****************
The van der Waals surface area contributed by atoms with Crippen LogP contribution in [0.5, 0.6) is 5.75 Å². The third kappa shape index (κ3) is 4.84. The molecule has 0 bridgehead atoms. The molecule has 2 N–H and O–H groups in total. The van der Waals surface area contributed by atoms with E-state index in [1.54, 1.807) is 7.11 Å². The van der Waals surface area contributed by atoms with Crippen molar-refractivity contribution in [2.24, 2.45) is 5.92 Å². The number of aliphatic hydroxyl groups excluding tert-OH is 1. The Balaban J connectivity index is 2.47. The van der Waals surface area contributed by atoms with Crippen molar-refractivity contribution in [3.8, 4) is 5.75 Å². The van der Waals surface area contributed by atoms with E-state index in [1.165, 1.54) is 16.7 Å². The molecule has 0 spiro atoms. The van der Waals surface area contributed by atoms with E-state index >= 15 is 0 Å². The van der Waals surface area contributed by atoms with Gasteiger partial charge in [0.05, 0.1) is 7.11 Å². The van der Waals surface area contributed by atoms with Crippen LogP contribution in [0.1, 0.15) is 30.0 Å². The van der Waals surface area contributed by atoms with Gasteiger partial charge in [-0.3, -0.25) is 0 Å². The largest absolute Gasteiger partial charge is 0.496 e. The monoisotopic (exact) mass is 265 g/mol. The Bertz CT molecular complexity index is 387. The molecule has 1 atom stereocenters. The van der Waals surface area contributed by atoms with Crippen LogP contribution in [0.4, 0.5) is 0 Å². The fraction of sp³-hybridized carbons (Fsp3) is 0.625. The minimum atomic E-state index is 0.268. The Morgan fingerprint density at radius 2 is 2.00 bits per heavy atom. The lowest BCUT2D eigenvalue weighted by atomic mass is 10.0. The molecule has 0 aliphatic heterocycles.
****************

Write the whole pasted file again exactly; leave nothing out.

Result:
The van der Waals surface area contributed by atoms with Crippen LogP contribution in [0.5, 0.6) is 5.75 Å². The third kappa shape index (κ3) is 4.84. The molecule has 0 bridgehead atoms. The molecule has 2 N–H and O–H groups in total. The van der Waals surface area contributed by atoms with E-state index in [1.54, 1.807) is 7.11 Å². The van der Waals surface area contributed by atoms with Crippen molar-refractivity contribution in [2.24, 2.45) is 5.92 Å². The number of aliphatic hydroxyl groups excluding tert-OH is 1. The Balaban J connectivity index is 2.47. The van der Waals surface area contributed by atoms with Crippen molar-refractivity contribution in [3.8, 4) is 5.75 Å². The van der Waals surface area contributed by atoms with E-state index in [1.165, 1.54) is 16.7 Å². The molecule has 0 spiro atoms. The van der Waals surface area contributed by atoms with E-state index >= 15 is 0 Å². The van der Waals surface area contributed by atoms with Gasteiger partial charge in [0.05, 0.1) is 7.11 Å². The van der Waals surface area contributed by atoms with Crippen LogP contribution in [0.1, 0.15) is 30.0 Å². The van der Waals surface area contributed by atoms with Gasteiger partial charge in [-0.3, -0.25) is 0 Å². The largest absolute Gasteiger partial charge is 0.496 e. The monoisotopic (exact) mass is 265 g/mol. The Bertz CT molecular complexity index is 387. The molecule has 1 atom stereocenters. The van der Waals surface area contributed by atoms with Crippen LogP contribution in [0.4, 0.5) is 0 Å². The fraction of sp³-hybridized carbons (Fsp3) is 0.625. The minimum atomic E-state index is 0.268. The Morgan fingerprint density at radius 2 is 2.00 bits per heavy atom. The lowest BCUT2D eigenvalue weighted by atomic mass is 10.0. The molecule has 0 aliphatic heterocycles.